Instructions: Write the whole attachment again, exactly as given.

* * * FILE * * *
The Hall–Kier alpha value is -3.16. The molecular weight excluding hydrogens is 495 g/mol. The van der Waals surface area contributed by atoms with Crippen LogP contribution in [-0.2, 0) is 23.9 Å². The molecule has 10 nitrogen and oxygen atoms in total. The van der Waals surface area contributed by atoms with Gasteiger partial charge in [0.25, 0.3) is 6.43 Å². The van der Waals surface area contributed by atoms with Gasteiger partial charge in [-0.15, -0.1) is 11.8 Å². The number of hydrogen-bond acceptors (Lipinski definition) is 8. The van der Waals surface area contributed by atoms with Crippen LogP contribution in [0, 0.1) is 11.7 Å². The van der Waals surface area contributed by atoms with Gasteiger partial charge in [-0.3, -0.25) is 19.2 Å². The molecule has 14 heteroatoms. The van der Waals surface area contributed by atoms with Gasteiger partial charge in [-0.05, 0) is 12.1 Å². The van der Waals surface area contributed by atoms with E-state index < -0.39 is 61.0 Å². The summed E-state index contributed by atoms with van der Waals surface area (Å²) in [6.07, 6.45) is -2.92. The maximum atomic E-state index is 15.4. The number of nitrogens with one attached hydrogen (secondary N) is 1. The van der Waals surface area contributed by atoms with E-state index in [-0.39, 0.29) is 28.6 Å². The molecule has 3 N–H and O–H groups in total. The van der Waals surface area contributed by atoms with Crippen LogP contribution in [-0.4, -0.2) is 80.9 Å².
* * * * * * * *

The Hall–Kier alpha value is -3.16. The molecular weight excluding hydrogens is 495 g/mol. The van der Waals surface area contributed by atoms with Crippen LogP contribution in [-0.2, 0) is 23.9 Å². The molecule has 10 nitrogen and oxygen atoms in total. The van der Waals surface area contributed by atoms with Gasteiger partial charge in [0.25, 0.3) is 6.43 Å². The van der Waals surface area contributed by atoms with Gasteiger partial charge in [-0.15, -0.1) is 11.8 Å². The number of hydrogen-bond acceptors (Lipinski definition) is 8. The van der Waals surface area contributed by atoms with Crippen LogP contribution in [0, 0.1) is 11.7 Å². The van der Waals surface area contributed by atoms with Gasteiger partial charge in [-0.3, -0.25) is 19.2 Å². The molecule has 14 heteroatoms. The van der Waals surface area contributed by atoms with Gasteiger partial charge in [-0.05, 0) is 12.1 Å². The van der Waals surface area contributed by atoms with E-state index < -0.39 is 61.0 Å². The summed E-state index contributed by atoms with van der Waals surface area (Å²) in [6.07, 6.45) is -2.92. The maximum atomic E-state index is 15.4. The number of nitrogens with one attached hydrogen (secondary N) is 1. The van der Waals surface area contributed by atoms with E-state index in [-0.39, 0.29) is 28.6 Å². The molecule has 3 N–H and O–H groups in total. The van der Waals surface area contributed by atoms with Crippen LogP contribution in [-0.4, -0.2) is 80.9 Å².